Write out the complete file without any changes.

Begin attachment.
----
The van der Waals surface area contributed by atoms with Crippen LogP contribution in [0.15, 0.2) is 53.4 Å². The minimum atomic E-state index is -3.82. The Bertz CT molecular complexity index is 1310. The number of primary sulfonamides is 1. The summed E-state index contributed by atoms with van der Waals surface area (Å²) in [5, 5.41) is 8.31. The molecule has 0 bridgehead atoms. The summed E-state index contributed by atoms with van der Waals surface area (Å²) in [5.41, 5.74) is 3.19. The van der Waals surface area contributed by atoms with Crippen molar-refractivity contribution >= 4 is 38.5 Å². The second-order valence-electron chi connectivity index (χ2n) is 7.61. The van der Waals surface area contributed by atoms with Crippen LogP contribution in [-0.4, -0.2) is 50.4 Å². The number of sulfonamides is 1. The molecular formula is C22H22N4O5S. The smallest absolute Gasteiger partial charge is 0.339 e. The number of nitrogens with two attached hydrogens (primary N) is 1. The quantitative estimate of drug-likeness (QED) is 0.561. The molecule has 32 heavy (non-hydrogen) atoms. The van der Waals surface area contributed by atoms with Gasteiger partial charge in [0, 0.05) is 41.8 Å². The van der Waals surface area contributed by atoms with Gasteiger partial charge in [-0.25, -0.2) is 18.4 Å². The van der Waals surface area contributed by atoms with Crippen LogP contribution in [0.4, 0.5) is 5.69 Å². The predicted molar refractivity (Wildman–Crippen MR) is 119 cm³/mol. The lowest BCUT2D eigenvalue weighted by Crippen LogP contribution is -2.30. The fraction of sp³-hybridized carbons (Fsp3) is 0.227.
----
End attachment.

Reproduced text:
The van der Waals surface area contributed by atoms with Crippen LogP contribution in [0.15, 0.2) is 53.4 Å². The minimum atomic E-state index is -3.82. The Bertz CT molecular complexity index is 1310. The number of primary sulfonamides is 1. The summed E-state index contributed by atoms with van der Waals surface area (Å²) in [5, 5.41) is 8.31. The molecule has 0 bridgehead atoms. The summed E-state index contributed by atoms with van der Waals surface area (Å²) in [5.41, 5.74) is 3.19. The van der Waals surface area contributed by atoms with Crippen molar-refractivity contribution >= 4 is 38.5 Å². The second-order valence-electron chi connectivity index (χ2n) is 7.61. The van der Waals surface area contributed by atoms with Crippen LogP contribution in [-0.4, -0.2) is 50.4 Å². The number of sulfonamides is 1. The molecular formula is C22H22N4O5S. The smallest absolute Gasteiger partial charge is 0.339 e. The number of nitrogens with two attached hydrogens (primary N) is 1. The quantitative estimate of drug-likeness (QED) is 0.561. The molecule has 32 heavy (non-hydrogen) atoms. The van der Waals surface area contributed by atoms with Gasteiger partial charge in [0, 0.05) is 41.8 Å². The van der Waals surface area contributed by atoms with Gasteiger partial charge in [-0.25, -0.2) is 18.4 Å². The van der Waals surface area contributed by atoms with Crippen LogP contribution in [0.4, 0.5) is 5.69 Å². The predicted molar refractivity (Wildman–Crippen MR) is 119 cm³/mol. The lowest BCUT2D eigenvalue weighted by Crippen LogP contribution is -2.30. The fraction of sp³-hybridized carbons (Fsp3) is 0.227.